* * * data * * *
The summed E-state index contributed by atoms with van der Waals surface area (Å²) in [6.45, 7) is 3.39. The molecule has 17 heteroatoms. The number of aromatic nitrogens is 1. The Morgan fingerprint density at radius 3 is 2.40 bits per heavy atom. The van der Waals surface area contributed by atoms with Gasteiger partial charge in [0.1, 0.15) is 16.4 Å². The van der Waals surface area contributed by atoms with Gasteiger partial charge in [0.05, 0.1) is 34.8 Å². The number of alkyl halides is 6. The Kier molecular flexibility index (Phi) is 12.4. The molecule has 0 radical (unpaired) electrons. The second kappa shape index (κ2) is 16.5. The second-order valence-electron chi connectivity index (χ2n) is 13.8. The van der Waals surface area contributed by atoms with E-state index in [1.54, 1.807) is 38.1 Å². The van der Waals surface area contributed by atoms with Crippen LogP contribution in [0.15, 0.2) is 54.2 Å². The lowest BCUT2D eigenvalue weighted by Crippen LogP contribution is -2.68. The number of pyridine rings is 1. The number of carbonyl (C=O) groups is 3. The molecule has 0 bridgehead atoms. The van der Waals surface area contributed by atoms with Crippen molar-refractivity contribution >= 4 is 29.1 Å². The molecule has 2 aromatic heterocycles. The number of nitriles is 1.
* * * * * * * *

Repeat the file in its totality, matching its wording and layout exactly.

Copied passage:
The summed E-state index contributed by atoms with van der Waals surface area (Å²) in [6.45, 7) is 3.39. The molecule has 17 heteroatoms. The number of aromatic nitrogens is 1. The Morgan fingerprint density at radius 3 is 2.40 bits per heavy atom. The van der Waals surface area contributed by atoms with Gasteiger partial charge in [0.1, 0.15) is 16.4 Å². The van der Waals surface area contributed by atoms with Gasteiger partial charge in [0.05, 0.1) is 34.8 Å². The number of alkyl halides is 6. The Kier molecular flexibility index (Phi) is 12.4. The molecule has 0 radical (unpaired) electrons. The second kappa shape index (κ2) is 16.5. The second-order valence-electron chi connectivity index (χ2n) is 13.8. The van der Waals surface area contributed by atoms with E-state index in [1.54, 1.807) is 38.1 Å². The van der Waals surface area contributed by atoms with Crippen LogP contribution in [0.15, 0.2) is 54.2 Å². The lowest BCUT2D eigenvalue weighted by Crippen LogP contribution is -2.68. The number of pyridine rings is 1. The number of carbonyl (C=O) groups is 3. The molecule has 0 bridgehead atoms. The van der Waals surface area contributed by atoms with Crippen molar-refractivity contribution >= 4 is 29.1 Å². The molecule has 2 aromatic heterocycles. The number of nitriles is 1.